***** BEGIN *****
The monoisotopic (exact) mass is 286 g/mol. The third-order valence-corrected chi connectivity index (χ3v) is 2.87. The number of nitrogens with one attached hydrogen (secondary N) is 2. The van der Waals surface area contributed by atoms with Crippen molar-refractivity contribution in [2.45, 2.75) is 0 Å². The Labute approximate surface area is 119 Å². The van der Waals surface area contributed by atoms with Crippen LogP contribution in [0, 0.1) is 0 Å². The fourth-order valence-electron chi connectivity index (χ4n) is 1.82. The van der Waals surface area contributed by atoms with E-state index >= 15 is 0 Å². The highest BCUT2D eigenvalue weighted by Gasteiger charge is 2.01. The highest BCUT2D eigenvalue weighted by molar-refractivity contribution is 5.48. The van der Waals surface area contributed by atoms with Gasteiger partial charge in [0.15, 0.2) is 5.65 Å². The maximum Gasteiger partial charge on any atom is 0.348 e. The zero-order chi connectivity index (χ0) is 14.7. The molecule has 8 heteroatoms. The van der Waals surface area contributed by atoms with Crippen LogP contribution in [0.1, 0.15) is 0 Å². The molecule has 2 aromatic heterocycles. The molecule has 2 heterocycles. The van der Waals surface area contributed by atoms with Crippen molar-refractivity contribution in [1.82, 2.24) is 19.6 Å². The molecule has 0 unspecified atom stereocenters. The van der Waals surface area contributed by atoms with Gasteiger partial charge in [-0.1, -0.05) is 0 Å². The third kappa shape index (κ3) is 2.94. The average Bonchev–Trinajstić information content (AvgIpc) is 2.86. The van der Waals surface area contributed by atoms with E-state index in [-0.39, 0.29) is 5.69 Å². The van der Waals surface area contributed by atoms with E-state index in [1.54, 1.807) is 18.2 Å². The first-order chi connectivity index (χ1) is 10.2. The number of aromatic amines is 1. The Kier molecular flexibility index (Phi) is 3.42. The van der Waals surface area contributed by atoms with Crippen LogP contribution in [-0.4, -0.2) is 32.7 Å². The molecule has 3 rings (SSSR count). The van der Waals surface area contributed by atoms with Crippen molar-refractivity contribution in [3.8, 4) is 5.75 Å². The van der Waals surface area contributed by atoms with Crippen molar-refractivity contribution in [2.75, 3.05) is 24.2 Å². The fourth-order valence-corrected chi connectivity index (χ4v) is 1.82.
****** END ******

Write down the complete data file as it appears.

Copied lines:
The monoisotopic (exact) mass is 286 g/mol. The third-order valence-corrected chi connectivity index (χ3v) is 2.87. The number of nitrogens with one attached hydrogen (secondary N) is 2. The van der Waals surface area contributed by atoms with Crippen molar-refractivity contribution in [2.45, 2.75) is 0 Å². The Labute approximate surface area is 119 Å². The van der Waals surface area contributed by atoms with Crippen LogP contribution in [0, 0.1) is 0 Å². The fourth-order valence-electron chi connectivity index (χ4n) is 1.82. The van der Waals surface area contributed by atoms with E-state index >= 15 is 0 Å². The highest BCUT2D eigenvalue weighted by Gasteiger charge is 2.01. The highest BCUT2D eigenvalue weighted by molar-refractivity contribution is 5.48. The van der Waals surface area contributed by atoms with Gasteiger partial charge in [0.15, 0.2) is 5.65 Å². The maximum Gasteiger partial charge on any atom is 0.348 e. The zero-order chi connectivity index (χ0) is 14.7. The molecule has 8 heteroatoms. The van der Waals surface area contributed by atoms with Crippen LogP contribution in [0.1, 0.15) is 0 Å². The molecule has 2 aromatic heterocycles. The molecule has 2 heterocycles. The van der Waals surface area contributed by atoms with Crippen molar-refractivity contribution in [1.82, 2.24) is 19.6 Å². The molecule has 0 unspecified atom stereocenters. The van der Waals surface area contributed by atoms with Gasteiger partial charge in [-0.1, -0.05) is 0 Å². The third kappa shape index (κ3) is 2.94. The average Bonchev–Trinajstić information content (AvgIpc) is 2.86. The van der Waals surface area contributed by atoms with E-state index in [-0.39, 0.29) is 5.69 Å². The van der Waals surface area contributed by atoms with E-state index in [1.54, 1.807) is 18.2 Å². The first-order chi connectivity index (χ1) is 10.2. The number of aromatic amines is 1. The Kier molecular flexibility index (Phi) is 3.42. The van der Waals surface area contributed by atoms with Crippen LogP contribution in [-0.4, -0.2) is 32.7 Å². The molecule has 3 rings (SSSR count). The van der Waals surface area contributed by atoms with Crippen molar-refractivity contribution in [3.8, 4) is 5.75 Å². The van der Waals surface area contributed by atoms with Crippen molar-refractivity contribution in [2.75, 3.05) is 24.2 Å². The fourth-order valence-corrected chi connectivity index (χ4v) is 1.82.